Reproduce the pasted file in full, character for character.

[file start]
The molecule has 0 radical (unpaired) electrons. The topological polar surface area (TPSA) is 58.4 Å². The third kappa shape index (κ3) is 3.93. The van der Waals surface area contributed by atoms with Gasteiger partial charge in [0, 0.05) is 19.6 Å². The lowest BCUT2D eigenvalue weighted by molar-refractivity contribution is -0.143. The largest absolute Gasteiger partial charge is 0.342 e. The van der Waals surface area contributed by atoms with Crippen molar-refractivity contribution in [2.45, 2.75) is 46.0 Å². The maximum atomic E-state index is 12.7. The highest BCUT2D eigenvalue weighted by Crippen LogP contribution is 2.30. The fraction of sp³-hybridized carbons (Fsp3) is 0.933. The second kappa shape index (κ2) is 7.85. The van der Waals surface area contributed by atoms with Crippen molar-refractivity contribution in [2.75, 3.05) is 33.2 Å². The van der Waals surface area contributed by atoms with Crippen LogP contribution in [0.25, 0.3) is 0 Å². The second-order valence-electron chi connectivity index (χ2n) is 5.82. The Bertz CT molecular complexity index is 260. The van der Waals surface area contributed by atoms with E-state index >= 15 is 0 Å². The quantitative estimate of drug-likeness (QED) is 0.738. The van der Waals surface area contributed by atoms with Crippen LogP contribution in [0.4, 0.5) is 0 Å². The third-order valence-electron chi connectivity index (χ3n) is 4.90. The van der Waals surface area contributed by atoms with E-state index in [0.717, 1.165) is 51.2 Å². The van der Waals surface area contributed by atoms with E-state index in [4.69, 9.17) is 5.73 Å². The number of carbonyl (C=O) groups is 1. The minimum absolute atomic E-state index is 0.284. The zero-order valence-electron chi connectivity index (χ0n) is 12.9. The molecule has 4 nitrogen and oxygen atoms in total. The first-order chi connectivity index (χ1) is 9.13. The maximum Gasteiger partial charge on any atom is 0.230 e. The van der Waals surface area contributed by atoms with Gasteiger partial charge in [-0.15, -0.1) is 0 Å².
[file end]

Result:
The molecule has 0 radical (unpaired) electrons. The topological polar surface area (TPSA) is 58.4 Å². The third kappa shape index (κ3) is 3.93. The van der Waals surface area contributed by atoms with Gasteiger partial charge in [0, 0.05) is 19.6 Å². The lowest BCUT2D eigenvalue weighted by molar-refractivity contribution is -0.143. The largest absolute Gasteiger partial charge is 0.342 e. The van der Waals surface area contributed by atoms with Crippen molar-refractivity contribution in [2.45, 2.75) is 46.0 Å². The maximum atomic E-state index is 12.7. The highest BCUT2D eigenvalue weighted by Crippen LogP contribution is 2.30. The fraction of sp³-hybridized carbons (Fsp3) is 0.933. The second kappa shape index (κ2) is 7.85. The van der Waals surface area contributed by atoms with Crippen molar-refractivity contribution in [2.75, 3.05) is 33.2 Å². The van der Waals surface area contributed by atoms with Crippen LogP contribution in [0.25, 0.3) is 0 Å². The second-order valence-electron chi connectivity index (χ2n) is 5.82. The Bertz CT molecular complexity index is 260. The van der Waals surface area contributed by atoms with E-state index >= 15 is 0 Å². The quantitative estimate of drug-likeness (QED) is 0.738. The van der Waals surface area contributed by atoms with Crippen LogP contribution in [0.4, 0.5) is 0 Å². The third-order valence-electron chi connectivity index (χ3n) is 4.90. The van der Waals surface area contributed by atoms with E-state index in [0.717, 1.165) is 51.2 Å². The van der Waals surface area contributed by atoms with E-state index in [4.69, 9.17) is 5.73 Å². The number of carbonyl (C=O) groups is 1. The minimum absolute atomic E-state index is 0.284. The zero-order valence-electron chi connectivity index (χ0n) is 12.9. The molecule has 4 nitrogen and oxygen atoms in total. The first-order chi connectivity index (χ1) is 9.13. The maximum Gasteiger partial charge on any atom is 0.230 e. The van der Waals surface area contributed by atoms with Gasteiger partial charge in [-0.15, -0.1) is 0 Å².